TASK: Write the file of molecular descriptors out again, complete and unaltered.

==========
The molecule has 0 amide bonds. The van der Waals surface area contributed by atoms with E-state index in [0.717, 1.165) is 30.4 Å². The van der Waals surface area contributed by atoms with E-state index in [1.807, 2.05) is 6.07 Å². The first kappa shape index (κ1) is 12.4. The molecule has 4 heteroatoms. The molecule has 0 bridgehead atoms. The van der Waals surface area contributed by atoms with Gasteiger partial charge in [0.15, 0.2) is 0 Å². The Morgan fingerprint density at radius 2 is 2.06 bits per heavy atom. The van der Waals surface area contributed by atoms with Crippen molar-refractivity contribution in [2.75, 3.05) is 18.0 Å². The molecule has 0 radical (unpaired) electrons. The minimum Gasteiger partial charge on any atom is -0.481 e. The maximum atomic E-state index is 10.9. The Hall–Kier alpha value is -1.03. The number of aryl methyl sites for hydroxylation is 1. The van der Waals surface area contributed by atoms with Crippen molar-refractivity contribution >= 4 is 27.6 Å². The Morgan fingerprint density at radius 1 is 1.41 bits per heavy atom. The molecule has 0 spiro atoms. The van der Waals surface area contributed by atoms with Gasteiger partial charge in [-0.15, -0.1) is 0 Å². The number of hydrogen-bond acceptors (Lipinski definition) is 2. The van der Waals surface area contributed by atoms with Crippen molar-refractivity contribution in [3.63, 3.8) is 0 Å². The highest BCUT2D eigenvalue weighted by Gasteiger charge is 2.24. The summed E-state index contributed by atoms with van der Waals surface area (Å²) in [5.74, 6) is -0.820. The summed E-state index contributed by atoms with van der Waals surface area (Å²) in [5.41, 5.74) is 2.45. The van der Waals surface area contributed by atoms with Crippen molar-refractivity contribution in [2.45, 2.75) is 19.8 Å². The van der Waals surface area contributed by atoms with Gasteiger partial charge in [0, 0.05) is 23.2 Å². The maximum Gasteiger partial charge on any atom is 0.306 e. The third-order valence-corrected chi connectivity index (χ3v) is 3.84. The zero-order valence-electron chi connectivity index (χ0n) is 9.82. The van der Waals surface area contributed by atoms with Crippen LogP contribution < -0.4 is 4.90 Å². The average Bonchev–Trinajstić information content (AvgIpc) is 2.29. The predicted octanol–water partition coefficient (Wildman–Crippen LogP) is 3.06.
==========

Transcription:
The molecule has 0 amide bonds. The van der Waals surface area contributed by atoms with E-state index in [0.717, 1.165) is 30.4 Å². The van der Waals surface area contributed by atoms with E-state index in [1.807, 2.05) is 6.07 Å². The first kappa shape index (κ1) is 12.4. The molecule has 4 heteroatoms. The molecule has 0 bridgehead atoms. The van der Waals surface area contributed by atoms with Gasteiger partial charge in [0.15, 0.2) is 0 Å². The Morgan fingerprint density at radius 2 is 2.06 bits per heavy atom. The van der Waals surface area contributed by atoms with Crippen molar-refractivity contribution in [2.75, 3.05) is 18.0 Å². The molecule has 0 radical (unpaired) electrons. The minimum Gasteiger partial charge on any atom is -0.481 e. The maximum atomic E-state index is 10.9. The Hall–Kier alpha value is -1.03. The number of aryl methyl sites for hydroxylation is 1. The van der Waals surface area contributed by atoms with Crippen molar-refractivity contribution >= 4 is 27.6 Å². The Morgan fingerprint density at radius 1 is 1.41 bits per heavy atom. The molecule has 0 spiro atoms. The van der Waals surface area contributed by atoms with Gasteiger partial charge in [-0.15, -0.1) is 0 Å². The number of hydrogen-bond acceptors (Lipinski definition) is 2. The van der Waals surface area contributed by atoms with Crippen molar-refractivity contribution in [3.63, 3.8) is 0 Å². The highest BCUT2D eigenvalue weighted by Gasteiger charge is 2.24. The summed E-state index contributed by atoms with van der Waals surface area (Å²) in [5.74, 6) is -0.820. The summed E-state index contributed by atoms with van der Waals surface area (Å²) in [5.41, 5.74) is 2.45. The van der Waals surface area contributed by atoms with Crippen molar-refractivity contribution in [2.45, 2.75) is 19.8 Å². The van der Waals surface area contributed by atoms with Gasteiger partial charge in [0, 0.05) is 23.2 Å². The maximum Gasteiger partial charge on any atom is 0.306 e. The third-order valence-corrected chi connectivity index (χ3v) is 3.84. The zero-order valence-electron chi connectivity index (χ0n) is 9.82. The van der Waals surface area contributed by atoms with Crippen LogP contribution < -0.4 is 4.90 Å². The average Bonchev–Trinajstić information content (AvgIpc) is 2.29. The predicted octanol–water partition coefficient (Wildman–Crippen LogP) is 3.06.